This tropical fruit is widely eaten and loved in Southeast Asia, apparently for both its taste (which has been described as having elements of mango and creamy custard with notes of onion or garlic) and its nutritional value. It's a fascinating fruit—grown on trees throughout the region, a ripe durian is about the size and shape of a rounded football and is covered in thick, sturdy half-inch-long thorns, making it look like a very distressed blowfish. Indeed, it's recommended that those who harvest the fruit wear a hardhat, and there are often signs posted at the base of the trees warning people not to linger under them too long for fear of being bonked on the head—a bloody and potentially fatal occurrence.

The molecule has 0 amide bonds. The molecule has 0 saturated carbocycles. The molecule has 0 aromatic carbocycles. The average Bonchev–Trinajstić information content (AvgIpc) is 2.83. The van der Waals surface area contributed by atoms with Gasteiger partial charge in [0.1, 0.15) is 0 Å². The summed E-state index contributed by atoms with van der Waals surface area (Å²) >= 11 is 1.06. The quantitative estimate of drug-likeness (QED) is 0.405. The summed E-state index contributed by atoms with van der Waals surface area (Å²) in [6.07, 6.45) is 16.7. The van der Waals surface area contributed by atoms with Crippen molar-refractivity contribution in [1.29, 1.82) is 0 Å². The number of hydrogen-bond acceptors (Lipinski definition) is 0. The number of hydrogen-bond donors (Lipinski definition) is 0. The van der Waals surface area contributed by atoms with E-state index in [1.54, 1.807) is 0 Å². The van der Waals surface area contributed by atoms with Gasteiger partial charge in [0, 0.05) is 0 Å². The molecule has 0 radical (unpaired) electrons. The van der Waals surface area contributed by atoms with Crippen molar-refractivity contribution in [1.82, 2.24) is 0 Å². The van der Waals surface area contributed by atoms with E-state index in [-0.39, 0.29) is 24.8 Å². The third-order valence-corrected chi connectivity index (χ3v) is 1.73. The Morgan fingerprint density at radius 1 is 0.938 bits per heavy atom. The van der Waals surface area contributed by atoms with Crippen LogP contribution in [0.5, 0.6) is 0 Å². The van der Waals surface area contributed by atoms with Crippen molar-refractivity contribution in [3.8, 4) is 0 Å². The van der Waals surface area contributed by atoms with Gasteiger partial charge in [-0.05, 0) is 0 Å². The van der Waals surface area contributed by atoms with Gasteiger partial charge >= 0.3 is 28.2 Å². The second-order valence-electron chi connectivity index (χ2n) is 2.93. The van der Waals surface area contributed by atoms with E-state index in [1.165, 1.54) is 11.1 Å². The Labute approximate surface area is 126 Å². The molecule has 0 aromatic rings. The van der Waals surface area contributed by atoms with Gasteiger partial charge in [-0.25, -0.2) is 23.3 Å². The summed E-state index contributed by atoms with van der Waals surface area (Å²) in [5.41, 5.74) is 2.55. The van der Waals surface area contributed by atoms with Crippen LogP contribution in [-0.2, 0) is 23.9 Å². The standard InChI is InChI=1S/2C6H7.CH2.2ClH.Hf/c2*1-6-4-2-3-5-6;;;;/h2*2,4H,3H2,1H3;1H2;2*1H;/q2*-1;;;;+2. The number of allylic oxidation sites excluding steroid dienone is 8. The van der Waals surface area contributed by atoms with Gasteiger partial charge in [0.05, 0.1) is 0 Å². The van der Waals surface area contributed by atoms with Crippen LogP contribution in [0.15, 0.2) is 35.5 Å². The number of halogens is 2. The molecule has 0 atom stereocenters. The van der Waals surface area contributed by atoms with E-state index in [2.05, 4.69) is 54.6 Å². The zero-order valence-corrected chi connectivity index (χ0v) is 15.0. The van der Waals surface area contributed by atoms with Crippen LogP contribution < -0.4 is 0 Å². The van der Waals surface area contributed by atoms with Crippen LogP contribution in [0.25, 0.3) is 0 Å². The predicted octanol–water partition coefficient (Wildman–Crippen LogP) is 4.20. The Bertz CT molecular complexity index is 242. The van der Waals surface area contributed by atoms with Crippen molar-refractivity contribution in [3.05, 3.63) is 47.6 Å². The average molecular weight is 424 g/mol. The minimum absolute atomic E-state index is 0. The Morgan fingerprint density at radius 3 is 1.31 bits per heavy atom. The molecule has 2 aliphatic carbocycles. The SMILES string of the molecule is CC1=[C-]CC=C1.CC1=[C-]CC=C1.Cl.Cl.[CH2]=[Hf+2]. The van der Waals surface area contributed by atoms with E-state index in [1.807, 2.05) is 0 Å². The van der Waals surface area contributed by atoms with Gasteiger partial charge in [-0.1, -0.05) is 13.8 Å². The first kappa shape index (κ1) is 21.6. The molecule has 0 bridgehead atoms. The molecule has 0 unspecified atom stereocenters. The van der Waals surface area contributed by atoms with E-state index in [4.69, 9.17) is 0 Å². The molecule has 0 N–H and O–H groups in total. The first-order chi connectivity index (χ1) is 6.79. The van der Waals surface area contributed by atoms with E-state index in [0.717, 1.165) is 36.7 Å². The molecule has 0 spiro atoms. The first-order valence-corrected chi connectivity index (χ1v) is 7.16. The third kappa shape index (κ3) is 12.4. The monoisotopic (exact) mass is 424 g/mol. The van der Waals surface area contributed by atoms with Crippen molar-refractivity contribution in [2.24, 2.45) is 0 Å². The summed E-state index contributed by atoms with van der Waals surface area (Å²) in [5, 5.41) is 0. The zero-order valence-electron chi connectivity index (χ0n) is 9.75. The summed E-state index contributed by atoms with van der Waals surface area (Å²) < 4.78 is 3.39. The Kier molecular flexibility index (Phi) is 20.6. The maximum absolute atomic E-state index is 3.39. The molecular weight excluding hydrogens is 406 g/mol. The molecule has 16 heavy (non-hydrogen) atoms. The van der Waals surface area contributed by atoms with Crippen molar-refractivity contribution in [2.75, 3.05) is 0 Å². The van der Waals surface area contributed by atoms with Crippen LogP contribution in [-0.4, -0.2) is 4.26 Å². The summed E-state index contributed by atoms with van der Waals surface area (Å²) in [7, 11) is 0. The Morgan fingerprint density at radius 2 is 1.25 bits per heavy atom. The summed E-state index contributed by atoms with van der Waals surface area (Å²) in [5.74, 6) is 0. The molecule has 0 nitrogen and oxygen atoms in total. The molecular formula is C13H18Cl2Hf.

It takes a really sturdy, large knife to crack these things open, and it's best to do this outdoors, on a solid, steady surface. Opening a durian outdoors is also recommended because it'll stink up your place pretty quickly, with the odor (imagine rotten, mushy onions mixed with sweaty old gym socks and a dash of vomit) lasting for a good, long while. The flesh, which is a pale yellow with a creamy or custardy texture, surrounds five or six large seeds—the layout of flesh and seeds is much like that of an avocado. It's a bit of a challenge to find durian in the U.S.—some Asian markets will carry them, usually in the freezer section, but because of their extreme smell, shipping from overseas is not a common occurrence. It's also important to understand that even in the countries where durian is a beloved and popular treat, many office buildings, hospitals, and mass transit systems actually forbid the fruit to be carried, let alone opened and eaten on the premises! However, if you do come across some and you really want to buy one, it'll cost you anywhere from $5 up to $25—depending on availability and quality.